Even ff certain time differences are found between the planarization process in the primary polishing station S2 and the finish process in the secondary polishing station S3, it becomes possible, by shifting the polishing start time points of the both polishing processes so as to ensure that the processing end time points are identical to each other, to shorten the time period spanning up to the washing after completion of the polishing. Furthermore, it is possible to prevent elimination of dry-hardening and attachment of abrasive fluid to wafers after polishing.

In the above-mentioned embodiment, the dimension of the suction-support plane of the holder 2 for suction support of a wafer is set less than at least the outer diameter of the wafer. Accordingly, the wafer transfer to the loading station S1 and wafer transportation from the un predetermined luminous intensity is emitted from the light source 43. The laser light is optically guided to reflect off from a half mirror 45 to be vertically injected onto the surface of a wafer which has been polished. The photometer 44 is operable to continuously sense the intensity of such reflection light. When all of the metal films formed on the wafer W are removed away by polishing and when a underlying film (silicon oxide film) is exposed on the resulting surface, a change takes place from reflection of metals to reflection of the underlying film. Thus, it is possible to detect completion of the metal-film polishing process when sensing the intensity of reflection light due to such change in reflectivity on the wafer. Although the laser light vertically strikes on wafer in the above-mentioned embodiment, the laser light may strike on the wafer at optional angle. Furthermore, it is possible to know the finish polishing completion time point by measureing a change in temperature of the surface of a wafer.

Although the description is made about both of the rough polishing and finish polishing processes on the index table in the above-mentioned embodiment, the principles of the this invention should not exclusively be limited to the case of performing such rough polishing and finish polishing at separate process steps independent of each other The stations are assigned with more than three steps for polish processes thereby permitting execution of two or more rough polishing processes or alternatlvely more than two finish polishing processes. This invention may be employed only for execution of at least one rough polishing process or finish-polishing process. The loading station and the unloading stsation may be achieved by a single module that offers both functions required. the partition of the station may be two or more. Furthermore, the index table should not be limited to the arrangement for providing rotation in uniform angular movements of 90 degree.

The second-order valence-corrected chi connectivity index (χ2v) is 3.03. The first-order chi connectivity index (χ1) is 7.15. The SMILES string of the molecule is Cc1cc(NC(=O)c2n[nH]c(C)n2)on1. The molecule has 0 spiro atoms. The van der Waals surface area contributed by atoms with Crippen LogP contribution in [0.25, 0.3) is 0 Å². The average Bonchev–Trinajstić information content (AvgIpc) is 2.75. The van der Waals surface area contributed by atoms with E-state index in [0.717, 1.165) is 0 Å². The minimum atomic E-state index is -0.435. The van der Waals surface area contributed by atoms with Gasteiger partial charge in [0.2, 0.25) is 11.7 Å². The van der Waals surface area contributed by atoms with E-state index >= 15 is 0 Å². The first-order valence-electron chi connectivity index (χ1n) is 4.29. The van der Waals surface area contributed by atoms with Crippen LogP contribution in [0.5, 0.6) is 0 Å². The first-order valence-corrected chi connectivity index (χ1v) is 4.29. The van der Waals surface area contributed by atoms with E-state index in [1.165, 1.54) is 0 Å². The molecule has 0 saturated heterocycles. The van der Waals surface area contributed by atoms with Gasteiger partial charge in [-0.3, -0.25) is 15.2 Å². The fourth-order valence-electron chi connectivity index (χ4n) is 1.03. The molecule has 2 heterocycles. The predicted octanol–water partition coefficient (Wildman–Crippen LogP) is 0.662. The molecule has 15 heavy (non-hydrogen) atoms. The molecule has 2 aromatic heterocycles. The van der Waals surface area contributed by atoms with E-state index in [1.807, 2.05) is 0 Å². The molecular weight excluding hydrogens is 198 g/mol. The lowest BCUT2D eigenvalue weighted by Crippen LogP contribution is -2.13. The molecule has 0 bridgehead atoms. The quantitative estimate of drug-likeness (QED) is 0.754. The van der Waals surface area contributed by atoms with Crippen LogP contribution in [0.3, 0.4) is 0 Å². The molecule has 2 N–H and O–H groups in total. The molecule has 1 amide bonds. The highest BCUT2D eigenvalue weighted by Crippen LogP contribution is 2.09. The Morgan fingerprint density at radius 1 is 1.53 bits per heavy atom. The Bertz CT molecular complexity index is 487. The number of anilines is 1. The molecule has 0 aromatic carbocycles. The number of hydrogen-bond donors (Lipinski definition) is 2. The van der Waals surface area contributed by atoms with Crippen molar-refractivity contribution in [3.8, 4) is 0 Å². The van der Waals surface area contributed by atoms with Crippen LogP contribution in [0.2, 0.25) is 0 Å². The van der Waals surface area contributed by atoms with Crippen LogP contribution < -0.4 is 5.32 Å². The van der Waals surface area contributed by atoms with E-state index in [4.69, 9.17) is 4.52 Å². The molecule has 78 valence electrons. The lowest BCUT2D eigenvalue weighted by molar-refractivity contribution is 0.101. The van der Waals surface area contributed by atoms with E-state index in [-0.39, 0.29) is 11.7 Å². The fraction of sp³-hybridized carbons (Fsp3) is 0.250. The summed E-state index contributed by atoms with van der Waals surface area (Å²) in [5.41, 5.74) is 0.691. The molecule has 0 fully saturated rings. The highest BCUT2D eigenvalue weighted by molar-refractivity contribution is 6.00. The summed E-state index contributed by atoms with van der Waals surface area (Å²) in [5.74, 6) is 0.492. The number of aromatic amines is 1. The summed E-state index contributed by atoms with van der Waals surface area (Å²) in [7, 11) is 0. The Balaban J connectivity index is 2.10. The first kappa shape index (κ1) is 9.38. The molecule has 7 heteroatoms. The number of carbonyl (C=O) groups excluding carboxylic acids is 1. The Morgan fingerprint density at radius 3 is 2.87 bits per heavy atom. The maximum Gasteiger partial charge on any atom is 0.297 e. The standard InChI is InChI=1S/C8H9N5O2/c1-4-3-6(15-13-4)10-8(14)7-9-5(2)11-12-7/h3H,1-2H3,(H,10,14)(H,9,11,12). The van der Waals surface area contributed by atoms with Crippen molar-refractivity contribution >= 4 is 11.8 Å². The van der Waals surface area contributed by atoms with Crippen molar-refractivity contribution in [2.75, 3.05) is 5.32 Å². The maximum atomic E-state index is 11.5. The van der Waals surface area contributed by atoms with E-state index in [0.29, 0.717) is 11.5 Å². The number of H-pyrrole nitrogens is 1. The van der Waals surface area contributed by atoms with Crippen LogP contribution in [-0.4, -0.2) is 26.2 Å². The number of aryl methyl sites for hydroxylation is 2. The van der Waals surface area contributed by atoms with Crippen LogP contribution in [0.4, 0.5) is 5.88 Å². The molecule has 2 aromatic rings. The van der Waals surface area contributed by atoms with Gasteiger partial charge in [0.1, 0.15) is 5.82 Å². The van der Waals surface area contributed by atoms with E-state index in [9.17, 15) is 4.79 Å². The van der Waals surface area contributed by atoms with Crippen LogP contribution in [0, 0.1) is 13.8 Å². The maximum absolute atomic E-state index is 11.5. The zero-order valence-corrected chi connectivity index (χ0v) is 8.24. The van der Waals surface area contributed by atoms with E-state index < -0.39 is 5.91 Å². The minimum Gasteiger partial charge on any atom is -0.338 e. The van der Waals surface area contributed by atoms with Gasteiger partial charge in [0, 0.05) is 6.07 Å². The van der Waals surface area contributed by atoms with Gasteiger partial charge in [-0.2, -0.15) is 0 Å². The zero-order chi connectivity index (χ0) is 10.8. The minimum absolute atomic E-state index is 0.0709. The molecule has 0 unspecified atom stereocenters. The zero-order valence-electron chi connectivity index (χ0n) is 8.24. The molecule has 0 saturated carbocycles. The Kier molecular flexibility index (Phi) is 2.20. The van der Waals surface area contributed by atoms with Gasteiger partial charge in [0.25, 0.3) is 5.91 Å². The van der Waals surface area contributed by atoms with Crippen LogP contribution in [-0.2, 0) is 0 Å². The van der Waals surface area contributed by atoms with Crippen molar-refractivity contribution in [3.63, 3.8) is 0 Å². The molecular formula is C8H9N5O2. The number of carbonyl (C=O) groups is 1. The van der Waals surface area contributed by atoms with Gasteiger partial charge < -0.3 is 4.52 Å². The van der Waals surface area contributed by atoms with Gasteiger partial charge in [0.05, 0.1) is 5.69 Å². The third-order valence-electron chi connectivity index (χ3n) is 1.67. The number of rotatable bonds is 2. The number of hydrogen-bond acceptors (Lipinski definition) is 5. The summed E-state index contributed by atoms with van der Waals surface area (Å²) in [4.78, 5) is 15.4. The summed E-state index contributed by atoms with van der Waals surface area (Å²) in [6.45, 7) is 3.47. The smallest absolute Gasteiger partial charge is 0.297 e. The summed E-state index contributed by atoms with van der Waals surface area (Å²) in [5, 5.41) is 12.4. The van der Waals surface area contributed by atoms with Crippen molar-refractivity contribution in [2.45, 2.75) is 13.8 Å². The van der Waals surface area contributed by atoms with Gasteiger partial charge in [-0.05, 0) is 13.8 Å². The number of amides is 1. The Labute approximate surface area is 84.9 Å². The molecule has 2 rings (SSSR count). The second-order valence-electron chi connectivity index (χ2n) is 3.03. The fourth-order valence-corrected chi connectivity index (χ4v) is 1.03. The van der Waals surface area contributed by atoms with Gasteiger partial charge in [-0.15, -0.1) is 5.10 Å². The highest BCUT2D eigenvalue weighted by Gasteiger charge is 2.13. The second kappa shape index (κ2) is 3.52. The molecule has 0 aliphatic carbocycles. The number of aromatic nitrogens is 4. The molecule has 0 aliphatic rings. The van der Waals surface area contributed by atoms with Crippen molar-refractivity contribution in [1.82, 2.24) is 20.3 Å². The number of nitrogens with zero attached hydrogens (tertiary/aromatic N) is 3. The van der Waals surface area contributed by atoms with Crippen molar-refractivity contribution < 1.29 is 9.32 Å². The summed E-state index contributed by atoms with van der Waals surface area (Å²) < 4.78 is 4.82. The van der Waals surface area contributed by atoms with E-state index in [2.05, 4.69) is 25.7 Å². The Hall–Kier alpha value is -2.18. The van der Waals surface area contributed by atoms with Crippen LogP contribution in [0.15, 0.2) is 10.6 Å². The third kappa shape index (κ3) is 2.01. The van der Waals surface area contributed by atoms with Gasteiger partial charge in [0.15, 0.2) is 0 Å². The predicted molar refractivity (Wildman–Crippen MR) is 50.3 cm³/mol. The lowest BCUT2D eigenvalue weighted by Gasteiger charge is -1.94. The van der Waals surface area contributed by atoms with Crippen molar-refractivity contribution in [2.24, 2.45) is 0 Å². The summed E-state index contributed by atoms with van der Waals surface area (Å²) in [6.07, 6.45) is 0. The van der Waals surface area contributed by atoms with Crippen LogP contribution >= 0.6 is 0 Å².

Fig. 14 depicts a multi- layer lead-line structure on a silicon substrate 101 on which a MOSFET is formed.

Referring to Fig.14, the multi-layer lead-line structure consists essentially of a tungsten contact plug section 102 for connecting the MOSFET to an upper-layer lead, an aluminum local lead line section 103 for providing connections within a CMOS circuit block, and a copper global lead line section 104 having a low-dielectricconstant organic film with copper embedded therein. 'A planarized element-separation structure is employed for separation or isolation of elements between adjacent MOSFETs, which structure includes a silicon oxide film buried in a groove as formed in the silicon substrate 101 by utilizing a CMP method. Furthermore, a BPSG film 105 is grown on the MOSFET. The BPSG film 105 is also planarized by the CMP method. The surface-flattened BPSG film 105 has therein contact holes which extend to diffusion layers and gate electrode of the MOSFET.